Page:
15. Redundancy allocation problem for series-parallel system • fig. 1 presents a typical series-parallel system. • For each subsystem, there are multiple component choices available, and the problem is the determination of the component choice and redundancy level for each subsystem.

  16. Redundancy allocation problem for series-parallel system • The redundancy allocation problem has been formulated with many different objective functions, constraints, problem applications, etc. • Solutions have been determined using mathematical programming (e.g., dynamic programming, integer programming), simple heuristics, and heuristic search (e.g.,geneticalgorithms, Tabu search). • However, in almost all cases, it has been assumed that reliability estimates are known exactly, i.e., they are deterministic.

  17. Redundancy allocation problem for series-parallel system • The redundancy allocation problem has most often been formulated such that mixing of components is not allowed. • This means that, if there are functionally equivalent component choices available, once a component type is selected, only the same type can be used to provide redundancy. • Coit and Smith demonstrated that mixing components can provide better solutions, with higher system reliability.

  18. Redundancy allocation problem for series-parallel system • The CV is a well-known statistical metric to consider the uncertainty of a random variable. • The objective function for our new formulation can be stated as . • The resulting problem is often a highly constrained nonlinear integer programming problem that is difficult to solve. • Tekiner and Coit show that this problem can be converted to an equivalent linear integer programming problem by using the square of the CV for those problems where mixing of components is not allowed. • In this paper, we are also using the same objective of minimizing for those problems where mixing components is allowed.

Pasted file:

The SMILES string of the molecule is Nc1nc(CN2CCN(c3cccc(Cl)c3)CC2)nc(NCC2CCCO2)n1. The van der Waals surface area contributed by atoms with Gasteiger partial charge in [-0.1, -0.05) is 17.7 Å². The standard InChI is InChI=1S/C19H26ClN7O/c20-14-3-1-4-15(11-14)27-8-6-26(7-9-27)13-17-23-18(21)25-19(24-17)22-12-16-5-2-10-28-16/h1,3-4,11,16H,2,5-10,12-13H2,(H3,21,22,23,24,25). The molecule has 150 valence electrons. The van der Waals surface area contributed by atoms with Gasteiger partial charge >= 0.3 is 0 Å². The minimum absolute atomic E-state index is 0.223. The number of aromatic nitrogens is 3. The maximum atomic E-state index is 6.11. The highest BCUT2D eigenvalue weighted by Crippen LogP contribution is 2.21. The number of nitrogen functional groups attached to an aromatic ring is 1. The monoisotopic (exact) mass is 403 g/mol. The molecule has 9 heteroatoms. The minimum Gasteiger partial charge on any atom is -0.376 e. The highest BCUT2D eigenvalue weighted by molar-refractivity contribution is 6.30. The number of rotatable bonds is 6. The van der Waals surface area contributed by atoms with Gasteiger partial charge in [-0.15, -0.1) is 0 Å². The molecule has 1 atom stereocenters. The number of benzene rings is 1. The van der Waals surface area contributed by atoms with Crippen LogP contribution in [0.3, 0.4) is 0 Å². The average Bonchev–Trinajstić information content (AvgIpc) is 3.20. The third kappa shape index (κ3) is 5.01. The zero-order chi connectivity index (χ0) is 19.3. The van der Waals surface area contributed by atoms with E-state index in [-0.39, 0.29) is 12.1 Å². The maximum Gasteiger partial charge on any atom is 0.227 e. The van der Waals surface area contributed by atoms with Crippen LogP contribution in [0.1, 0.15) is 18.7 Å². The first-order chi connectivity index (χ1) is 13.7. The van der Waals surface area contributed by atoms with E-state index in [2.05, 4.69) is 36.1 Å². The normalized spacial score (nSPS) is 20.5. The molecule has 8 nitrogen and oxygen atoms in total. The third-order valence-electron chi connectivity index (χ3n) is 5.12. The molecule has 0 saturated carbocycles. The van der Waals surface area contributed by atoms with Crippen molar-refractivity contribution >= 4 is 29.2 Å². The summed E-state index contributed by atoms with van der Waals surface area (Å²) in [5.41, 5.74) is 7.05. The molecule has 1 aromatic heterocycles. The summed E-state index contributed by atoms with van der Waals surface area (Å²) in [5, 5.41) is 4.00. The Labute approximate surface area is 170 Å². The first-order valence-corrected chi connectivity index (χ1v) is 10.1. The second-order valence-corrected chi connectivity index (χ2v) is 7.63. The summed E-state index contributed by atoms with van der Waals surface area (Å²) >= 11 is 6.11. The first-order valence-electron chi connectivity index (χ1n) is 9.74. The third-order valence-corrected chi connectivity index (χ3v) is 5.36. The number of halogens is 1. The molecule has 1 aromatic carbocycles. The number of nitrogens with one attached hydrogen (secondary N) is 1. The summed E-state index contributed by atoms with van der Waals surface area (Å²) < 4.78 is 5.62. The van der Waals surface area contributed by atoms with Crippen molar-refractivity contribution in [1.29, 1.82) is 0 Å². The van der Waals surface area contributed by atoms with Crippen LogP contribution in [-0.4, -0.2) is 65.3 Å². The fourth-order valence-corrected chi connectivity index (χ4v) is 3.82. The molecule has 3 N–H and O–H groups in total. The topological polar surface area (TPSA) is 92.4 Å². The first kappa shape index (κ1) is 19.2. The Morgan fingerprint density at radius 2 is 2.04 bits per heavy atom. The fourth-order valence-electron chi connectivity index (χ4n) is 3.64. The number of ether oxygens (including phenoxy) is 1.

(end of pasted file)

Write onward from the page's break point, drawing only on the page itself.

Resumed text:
19. Redundancy allocation problem for series-parallel system

  20. Redundancy allocation problem for series-parallel system

  21. Mathematical formulation • The mathematical formulation of the redundancy allocation problem to minimize CV (by minimizing )

  22. Developed approaches to minimize the coefficient of variation • This problem is a highly constrained nonlinear integer programming problem. In this paper, we propose a neighborhood search heuristic to solve this problem. • Our heuristic consists of two phases: • to determine an optimal solution for the case when component mixing is not allowed. • to search for neighborhood solutions for each subsystem and use linear integer programming to select the set of subsystem solutions that collectively minimize CV.

  23. Developed approaches to minimize the coefficient of variation Problems without component mixing: • The optimum solution can be found when component mixing is not allowed by use of an equivalent problem formulation, and linear integer programming. • For the problem, each subsystemconsists of units of component type , . • To convert the problem into an equivalent linear integer programming problem, first new parameters are defined. • These parameters are

  24. Developed approaches to minimize the coefficient of variation Problems without component mixing:

  25. Developed approaches to minimize the coefficient of variation Problems without component mixing • An equivalent parameters are objective function can be determined by subtracting one from , and taking the logarithm of the result. • Because and are constants for a particular problem, the problem can be converted into a linear 0-1 integer programming problem by defining new decision variables. • This is the first time the system reliability optimization problem considering uncertainty has been transformed into a linear problem.

  26. Developed approaches to minimize the coefficient of variation • New decision variables, and the equivalent linear integer programming model, can be presented as follows.

  27. Developed approaches to minimize the coefficient of variation Problems without component mixing • Numerical examples [9] show that the solutions obtained by maximizing reliability are not the same as the ones obtained byminimizing the CV. • The redundancy allocations obtained by minimizing the CV are shifted toward to the components which have less uncertain reliability estimates.

  28. Developed approaches to minimize the coefficient of variation Problems with component mixing: • Because component mixing may improve the reliability, it is desirable to find solutions in which component mixing is allowed. • However, the model to minimize the CV cannot be converted into a linear model. • Therefore, we provide a heuristic to solve the problem when component mixing is allowed. This heuristic includes three phases.

  29. Developed approaches to minimize the coefficient of variation Problems with component mixing (1): • The first phase is to solve the problem assuming that the component mixing is not allowed. • For this phase, the model presented in (3) is solved to minimize the CV. • consider that the optimum solution obtained in Phase 1 is as follows. • where represents the optimum solution found for subsystem i. • where represents the number of component type in subsystem i.